The ongoing investigation against the Cambridge Analytica company is a good starting point for a question: how much political influence, if any, could be created in the social media? I’m more than a bit skeptic about it, but such a question cannot be ignored.
We already know that every social media user is somewhat profiled by the big players and it’s a safe bet to say that such data are evaluated (almost in real time)and used for a number of commercial reasons, from advertising to research.
We also know that advertising adapts itself according to the changes we made in our daily use of the social media platforms. The mechanism set up by the big players is quite efficient and the constant push to buy or to acquire services is self-evident for everybody with half a brain.
The results of this kind of aggressive data-related marketing are undisclosed, the feeling I get is that it works only for the part of the audience that is already set up for purchase goods (or services) and it’s not working at the same level for the others. Companies like the aforementioned CA or any of the big players think otherwise, of course. This is a market worth billions, isn’t it? The key in this game is to influence the social media users in order to get the biggest share of the market. The next logical step is to use the same tools to influence another kind of market, namely the political choices.
I still find amusing the idea of “buying” a can of politics or to think about a candidate in the same way I’m used to thinking about testimonials. This is what is going on, almost worldwide. Advertising companies and the social media industry are working together to sell us ideas and candidates in the same way TV companies were used to do not so many years ago.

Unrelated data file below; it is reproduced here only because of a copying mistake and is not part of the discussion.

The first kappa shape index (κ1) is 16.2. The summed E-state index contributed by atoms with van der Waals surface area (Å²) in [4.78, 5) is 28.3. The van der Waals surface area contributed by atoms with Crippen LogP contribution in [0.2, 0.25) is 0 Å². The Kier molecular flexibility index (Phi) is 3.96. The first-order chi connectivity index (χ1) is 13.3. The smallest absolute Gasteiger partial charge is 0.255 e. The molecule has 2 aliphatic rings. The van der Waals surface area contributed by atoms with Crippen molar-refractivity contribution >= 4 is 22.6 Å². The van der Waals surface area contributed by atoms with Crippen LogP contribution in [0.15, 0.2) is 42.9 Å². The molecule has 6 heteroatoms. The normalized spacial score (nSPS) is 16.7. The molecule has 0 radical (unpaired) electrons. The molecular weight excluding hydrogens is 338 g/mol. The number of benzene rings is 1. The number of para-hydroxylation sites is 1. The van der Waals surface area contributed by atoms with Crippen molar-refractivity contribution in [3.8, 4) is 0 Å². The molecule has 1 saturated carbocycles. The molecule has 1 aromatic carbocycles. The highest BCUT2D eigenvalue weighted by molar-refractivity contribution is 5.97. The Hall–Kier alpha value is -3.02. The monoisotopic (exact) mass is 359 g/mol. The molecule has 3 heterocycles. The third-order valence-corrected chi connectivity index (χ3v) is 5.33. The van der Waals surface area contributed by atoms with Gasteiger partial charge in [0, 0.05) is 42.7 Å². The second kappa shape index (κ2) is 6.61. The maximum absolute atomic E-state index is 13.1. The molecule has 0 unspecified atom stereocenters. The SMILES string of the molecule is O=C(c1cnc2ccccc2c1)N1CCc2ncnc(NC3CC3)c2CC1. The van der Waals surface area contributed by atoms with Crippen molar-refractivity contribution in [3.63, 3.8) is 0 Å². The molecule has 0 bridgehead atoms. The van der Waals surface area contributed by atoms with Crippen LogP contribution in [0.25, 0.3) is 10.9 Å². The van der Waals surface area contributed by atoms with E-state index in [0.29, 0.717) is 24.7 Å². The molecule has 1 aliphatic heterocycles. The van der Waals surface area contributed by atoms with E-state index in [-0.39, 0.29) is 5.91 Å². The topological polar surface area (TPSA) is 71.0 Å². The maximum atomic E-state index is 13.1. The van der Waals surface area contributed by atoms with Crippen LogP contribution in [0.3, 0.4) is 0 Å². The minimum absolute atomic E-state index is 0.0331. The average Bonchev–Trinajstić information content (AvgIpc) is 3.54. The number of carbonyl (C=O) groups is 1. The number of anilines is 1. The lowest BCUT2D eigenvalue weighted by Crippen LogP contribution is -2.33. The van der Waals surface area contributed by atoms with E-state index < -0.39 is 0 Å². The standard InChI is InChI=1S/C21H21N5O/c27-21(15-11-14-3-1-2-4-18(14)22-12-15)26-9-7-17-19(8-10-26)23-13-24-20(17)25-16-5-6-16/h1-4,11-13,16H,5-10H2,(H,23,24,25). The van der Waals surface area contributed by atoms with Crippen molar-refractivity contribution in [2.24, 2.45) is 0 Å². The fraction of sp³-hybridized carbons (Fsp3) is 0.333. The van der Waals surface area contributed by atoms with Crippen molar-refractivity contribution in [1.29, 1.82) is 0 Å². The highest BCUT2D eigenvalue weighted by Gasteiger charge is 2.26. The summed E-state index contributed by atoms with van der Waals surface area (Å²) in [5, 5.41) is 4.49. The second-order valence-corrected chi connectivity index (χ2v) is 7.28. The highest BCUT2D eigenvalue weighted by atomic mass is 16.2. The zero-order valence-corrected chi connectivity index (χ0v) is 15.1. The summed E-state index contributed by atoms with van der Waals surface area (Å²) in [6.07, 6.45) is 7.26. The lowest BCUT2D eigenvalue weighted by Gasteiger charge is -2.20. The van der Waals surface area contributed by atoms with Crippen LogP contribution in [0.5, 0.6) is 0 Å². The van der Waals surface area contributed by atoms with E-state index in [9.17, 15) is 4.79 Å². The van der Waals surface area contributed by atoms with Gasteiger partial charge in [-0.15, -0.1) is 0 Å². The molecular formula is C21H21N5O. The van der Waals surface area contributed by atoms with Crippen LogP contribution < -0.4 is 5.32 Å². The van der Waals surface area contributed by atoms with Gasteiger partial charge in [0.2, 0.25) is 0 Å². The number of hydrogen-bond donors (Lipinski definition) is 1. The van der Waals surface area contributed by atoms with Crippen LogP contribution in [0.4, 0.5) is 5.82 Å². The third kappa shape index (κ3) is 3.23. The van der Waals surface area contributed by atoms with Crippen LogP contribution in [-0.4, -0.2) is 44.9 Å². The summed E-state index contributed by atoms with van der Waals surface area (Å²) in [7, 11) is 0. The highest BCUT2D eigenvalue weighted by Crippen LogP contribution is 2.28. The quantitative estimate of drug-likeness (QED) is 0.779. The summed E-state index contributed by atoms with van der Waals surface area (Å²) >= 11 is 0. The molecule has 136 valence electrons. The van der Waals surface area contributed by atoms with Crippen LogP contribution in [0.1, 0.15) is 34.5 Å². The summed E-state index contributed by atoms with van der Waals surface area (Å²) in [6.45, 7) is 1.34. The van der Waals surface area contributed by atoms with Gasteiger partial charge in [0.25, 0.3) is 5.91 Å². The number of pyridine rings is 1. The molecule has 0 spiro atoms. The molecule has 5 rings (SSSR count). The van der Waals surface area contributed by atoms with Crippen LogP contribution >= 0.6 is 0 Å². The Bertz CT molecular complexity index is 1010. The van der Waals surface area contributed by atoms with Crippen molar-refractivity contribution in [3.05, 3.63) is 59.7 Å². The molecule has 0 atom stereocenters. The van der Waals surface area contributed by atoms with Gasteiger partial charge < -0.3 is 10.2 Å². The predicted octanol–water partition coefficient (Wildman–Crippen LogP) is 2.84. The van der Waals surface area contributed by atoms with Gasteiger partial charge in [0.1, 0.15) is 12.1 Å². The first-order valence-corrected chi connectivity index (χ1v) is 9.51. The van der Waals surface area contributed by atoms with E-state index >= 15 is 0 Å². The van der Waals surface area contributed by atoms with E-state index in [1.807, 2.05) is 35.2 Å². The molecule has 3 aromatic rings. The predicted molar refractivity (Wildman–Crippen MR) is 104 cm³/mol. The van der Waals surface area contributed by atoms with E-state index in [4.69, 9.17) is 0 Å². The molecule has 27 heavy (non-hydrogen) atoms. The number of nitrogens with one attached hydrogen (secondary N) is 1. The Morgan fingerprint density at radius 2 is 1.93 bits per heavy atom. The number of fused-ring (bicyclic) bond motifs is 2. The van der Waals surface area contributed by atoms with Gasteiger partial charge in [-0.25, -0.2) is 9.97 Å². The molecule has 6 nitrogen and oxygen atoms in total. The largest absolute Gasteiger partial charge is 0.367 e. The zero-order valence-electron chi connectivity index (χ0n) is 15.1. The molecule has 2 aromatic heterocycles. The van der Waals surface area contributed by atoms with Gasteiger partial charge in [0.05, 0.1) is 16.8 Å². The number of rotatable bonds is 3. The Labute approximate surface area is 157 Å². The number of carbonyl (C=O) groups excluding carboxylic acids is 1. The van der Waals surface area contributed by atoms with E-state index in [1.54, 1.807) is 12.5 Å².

From the cynical point of view, using big data is far better than polls and listening groups. If you get 50 million user profiles over a base of 350 million citizens (this figure is for the USA), your accuracy level should be astonishing. The initial question is still on the table: political advertising/marketing is enough to change the results of a general election?
On a bigger scale, how much influence modern instruments like memes, viral videos or guerrilla marketing can carry in a heated political confrontation? And again, how many people really trust what they are getting from the social media?
How can you discern from the noise in the background any tidbit of affordable information? For one, I moved away from the social media scene a couple of weeks ago. I quit my account on Twitter, scratched half a dozen other memberships and stop posting on Facebook (with the notable exception of the automated diffusion of blog posts). I did for a number of reasons, starting with the idea of cutting down the mass of idiocy that you get everywhere in the social media.
You see, I can feel the pressure. I also can feel remarkably well the anger and the frustration of so many people about being pushed and pulled in too many directions at once. It’s like a magician’s trick: when you see the strings, the illusion vanish in a moment. Without the illusion, rage comes out like water in a flood. It will take a lot of influence, marketing, and advertising to get over this mess.